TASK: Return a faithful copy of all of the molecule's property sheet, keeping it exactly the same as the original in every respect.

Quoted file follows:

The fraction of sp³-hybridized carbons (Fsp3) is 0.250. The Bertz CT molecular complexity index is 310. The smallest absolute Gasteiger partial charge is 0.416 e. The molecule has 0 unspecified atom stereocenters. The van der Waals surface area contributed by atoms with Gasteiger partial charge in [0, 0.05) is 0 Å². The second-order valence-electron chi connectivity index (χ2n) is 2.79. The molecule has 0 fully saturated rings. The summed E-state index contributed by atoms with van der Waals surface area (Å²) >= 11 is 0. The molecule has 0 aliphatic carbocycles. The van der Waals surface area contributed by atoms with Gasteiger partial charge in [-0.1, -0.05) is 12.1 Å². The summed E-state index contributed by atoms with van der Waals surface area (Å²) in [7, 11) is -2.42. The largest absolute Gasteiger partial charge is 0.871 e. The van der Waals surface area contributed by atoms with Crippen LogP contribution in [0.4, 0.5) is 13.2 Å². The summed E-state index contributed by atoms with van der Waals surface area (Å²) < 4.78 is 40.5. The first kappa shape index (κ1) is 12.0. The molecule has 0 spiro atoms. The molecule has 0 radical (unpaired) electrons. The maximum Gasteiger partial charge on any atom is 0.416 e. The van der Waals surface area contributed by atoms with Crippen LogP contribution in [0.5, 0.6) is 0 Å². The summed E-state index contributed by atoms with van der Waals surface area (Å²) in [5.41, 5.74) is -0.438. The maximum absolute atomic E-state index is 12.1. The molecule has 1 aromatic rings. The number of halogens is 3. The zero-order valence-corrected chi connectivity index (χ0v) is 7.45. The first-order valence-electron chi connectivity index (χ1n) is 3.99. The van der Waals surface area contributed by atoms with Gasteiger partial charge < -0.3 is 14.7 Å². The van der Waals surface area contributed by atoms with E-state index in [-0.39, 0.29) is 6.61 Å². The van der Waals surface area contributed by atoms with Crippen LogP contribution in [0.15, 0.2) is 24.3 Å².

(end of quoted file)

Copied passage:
The fraction of sp³-hybridized carbons (Fsp3) is 0.250. The Bertz CT molecular complexity index is 310. The smallest absolute Gasteiger partial charge is 0.416 e. The molecule has 0 unspecified atom stereocenters. The van der Waals surface area contributed by atoms with Gasteiger partial charge in [0, 0.05) is 0 Å². The second-order valence-electron chi connectivity index (χ2n) is 2.79. The molecule has 0 fully saturated rings. The summed E-state index contributed by atoms with van der Waals surface area (Å²) >= 11 is 0. The molecule has 0 aliphatic carbocycles. The van der Waals surface area contributed by atoms with Gasteiger partial charge in [-0.1, -0.05) is 12.1 Å². The summed E-state index contributed by atoms with van der Waals surface area (Å²) in [7, 11) is -2.42. The largest absolute Gasteiger partial charge is 0.871 e. The van der Waals surface area contributed by atoms with Crippen LogP contribution in [0.4, 0.5) is 13.2 Å². The summed E-state index contributed by atoms with van der Waals surface area (Å²) < 4.78 is 40.5. The first kappa shape index (κ1) is 12.0. The molecule has 0 spiro atoms. The molecule has 0 radical (unpaired) electrons. The maximum Gasteiger partial charge on any atom is 0.416 e. The van der Waals surface area contributed by atoms with Crippen LogP contribution in [0.5, 0.6) is 0 Å². The summed E-state index contributed by atoms with van der Waals surface area (Å²) in [5.41, 5.74) is -0.438. The maximum absolute atomic E-state index is 12.1. The molecule has 1 aromatic rings. The number of halogens is 3. The zero-order valence-corrected chi connectivity index (χ0v) is 7.45. The first-order valence-electron chi connectivity index (χ1n) is 3.99. The van der Waals surface area contributed by atoms with Gasteiger partial charge < -0.3 is 14.7 Å². The van der Waals surface area contributed by atoms with E-state index in [-0.39, 0.29) is 6.61 Å². The van der Waals surface area contributed by atoms with Crippen LogP contribution in [0.15, 0.2) is 24.3 Å².